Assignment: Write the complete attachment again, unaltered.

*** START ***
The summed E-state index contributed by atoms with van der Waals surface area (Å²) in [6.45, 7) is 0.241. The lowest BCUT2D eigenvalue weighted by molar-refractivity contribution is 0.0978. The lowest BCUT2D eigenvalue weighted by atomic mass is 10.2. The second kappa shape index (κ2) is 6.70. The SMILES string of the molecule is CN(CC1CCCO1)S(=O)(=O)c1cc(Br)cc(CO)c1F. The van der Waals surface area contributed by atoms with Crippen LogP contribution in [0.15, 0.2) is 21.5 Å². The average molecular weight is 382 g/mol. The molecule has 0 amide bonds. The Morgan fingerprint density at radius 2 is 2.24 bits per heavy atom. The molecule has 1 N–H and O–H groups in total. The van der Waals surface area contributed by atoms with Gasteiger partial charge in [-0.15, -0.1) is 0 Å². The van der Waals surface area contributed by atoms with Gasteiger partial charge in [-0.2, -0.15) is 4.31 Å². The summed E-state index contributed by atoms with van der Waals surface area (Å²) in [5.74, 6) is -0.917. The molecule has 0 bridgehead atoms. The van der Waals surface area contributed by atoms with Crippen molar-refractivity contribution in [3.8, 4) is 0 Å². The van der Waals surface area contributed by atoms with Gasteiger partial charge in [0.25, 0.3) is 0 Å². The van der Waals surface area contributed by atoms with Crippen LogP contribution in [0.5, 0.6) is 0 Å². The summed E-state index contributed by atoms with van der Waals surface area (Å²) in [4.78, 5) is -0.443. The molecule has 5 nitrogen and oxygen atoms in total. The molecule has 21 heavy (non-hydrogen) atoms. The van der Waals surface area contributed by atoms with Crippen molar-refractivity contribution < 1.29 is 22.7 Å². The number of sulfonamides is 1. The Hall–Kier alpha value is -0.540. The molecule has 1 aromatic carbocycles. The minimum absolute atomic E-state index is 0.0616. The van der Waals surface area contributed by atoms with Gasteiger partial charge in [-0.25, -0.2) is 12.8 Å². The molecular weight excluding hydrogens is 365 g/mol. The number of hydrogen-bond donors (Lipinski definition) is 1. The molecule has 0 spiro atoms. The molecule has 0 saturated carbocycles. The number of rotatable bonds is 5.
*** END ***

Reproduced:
The summed E-state index contributed by atoms with van der Waals surface area (Å²) in [6.45, 7) is 0.241. The lowest BCUT2D eigenvalue weighted by molar-refractivity contribution is 0.0978. The lowest BCUT2D eigenvalue weighted by atomic mass is 10.2. The second kappa shape index (κ2) is 6.70. The SMILES string of the molecule is CN(CC1CCCO1)S(=O)(=O)c1cc(Br)cc(CO)c1F. The van der Waals surface area contributed by atoms with Crippen LogP contribution in [0.15, 0.2) is 21.5 Å². The average molecular weight is 382 g/mol. The molecule has 0 amide bonds. The Morgan fingerprint density at radius 2 is 2.24 bits per heavy atom. The molecule has 1 N–H and O–H groups in total. The van der Waals surface area contributed by atoms with Gasteiger partial charge in [-0.15, -0.1) is 0 Å². The van der Waals surface area contributed by atoms with Gasteiger partial charge in [-0.2, -0.15) is 4.31 Å². The summed E-state index contributed by atoms with van der Waals surface area (Å²) in [5.74, 6) is -0.917. The molecule has 0 bridgehead atoms. The van der Waals surface area contributed by atoms with Crippen molar-refractivity contribution in [3.8, 4) is 0 Å². The van der Waals surface area contributed by atoms with Gasteiger partial charge in [0.25, 0.3) is 0 Å². The van der Waals surface area contributed by atoms with Crippen LogP contribution in [0.5, 0.6) is 0 Å². The summed E-state index contributed by atoms with van der Waals surface area (Å²) in [4.78, 5) is -0.443. The molecule has 5 nitrogen and oxygen atoms in total. The molecule has 21 heavy (non-hydrogen) atoms. The van der Waals surface area contributed by atoms with Crippen molar-refractivity contribution < 1.29 is 22.7 Å². The number of sulfonamides is 1. The Hall–Kier alpha value is -0.540. The molecule has 1 aromatic carbocycles. The minimum absolute atomic E-state index is 0.0616. The van der Waals surface area contributed by atoms with Gasteiger partial charge in [-0.25, -0.2) is 12.8 Å². The molecular weight excluding hydrogens is 365 g/mol. The number of hydrogen-bond donors (Lipinski definition) is 1. The molecule has 0 spiro atoms. The molecule has 0 saturated carbocycles. The number of rotatable bonds is 5.